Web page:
It was some time in the 1940s, and Ellen and I were trying to track down an evil man who we knew was lurking in a seedy underworld bar. Standing near the door, we surveyed the room and realised that we had a tough job ahead of us -- everyone in the place looked fairly evil or, at least, thuggish. How to find our man?
I had a great idea, which I explained to Ellen: "Here's what we'll do. I take out my gun and tell them that this is the 'click click, bang bang' gun. I say that what we do with this gun is hold it to someone's head and pull the trigger twice. If it goes click click, we know the guy's a friend. If it goes bang, bang, we know we've found our evil guy."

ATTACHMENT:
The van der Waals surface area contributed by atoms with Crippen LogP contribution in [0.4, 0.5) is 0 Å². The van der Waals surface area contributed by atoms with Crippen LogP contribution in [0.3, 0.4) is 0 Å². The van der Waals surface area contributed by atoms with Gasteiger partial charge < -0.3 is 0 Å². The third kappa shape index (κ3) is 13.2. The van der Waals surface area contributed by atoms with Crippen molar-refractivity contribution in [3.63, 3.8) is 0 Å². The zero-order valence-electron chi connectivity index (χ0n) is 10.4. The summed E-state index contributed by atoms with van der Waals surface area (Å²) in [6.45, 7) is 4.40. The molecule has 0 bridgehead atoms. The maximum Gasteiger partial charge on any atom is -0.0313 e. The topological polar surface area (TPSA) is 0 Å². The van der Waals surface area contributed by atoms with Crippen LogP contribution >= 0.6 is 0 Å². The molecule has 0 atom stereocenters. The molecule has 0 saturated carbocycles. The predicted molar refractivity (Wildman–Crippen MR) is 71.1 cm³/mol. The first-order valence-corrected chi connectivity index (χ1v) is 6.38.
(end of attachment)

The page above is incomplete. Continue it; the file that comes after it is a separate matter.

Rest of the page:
"And what are we going to tell the guy who gets click bang, you idiot?!" Ellen asked, exasperated.
What a fool! I laughed so much I woke up laughing and couldn't get back to sleep for a while because I couldn't stop chuckling.
There is little in life that is as pleasing as waking up laughing in the middle of the night. Sure beats the screaming terrors, or that time years ago when I woke up utterly convinced that a KGB agent was lurking outside my bedroom door.
I had this dream after spending a couple of days concentrating hard on the face of an evil man from the 1940s -- a nasty looking guy who'd been arrested for manslaughter and whose portrait I've been drawing, using his mugshot as a reference. Not only that, but, for the past couple of weeks, I've been reading Walter Mosley's Easy Rawlins series, which features all the evil men and seedy bars you could ever want. The dream blends the two influences and sharply points out how ludicrous my participation in such a milieu would be. Clearly, if I were a private investigator, not even my own subconscious would hire me.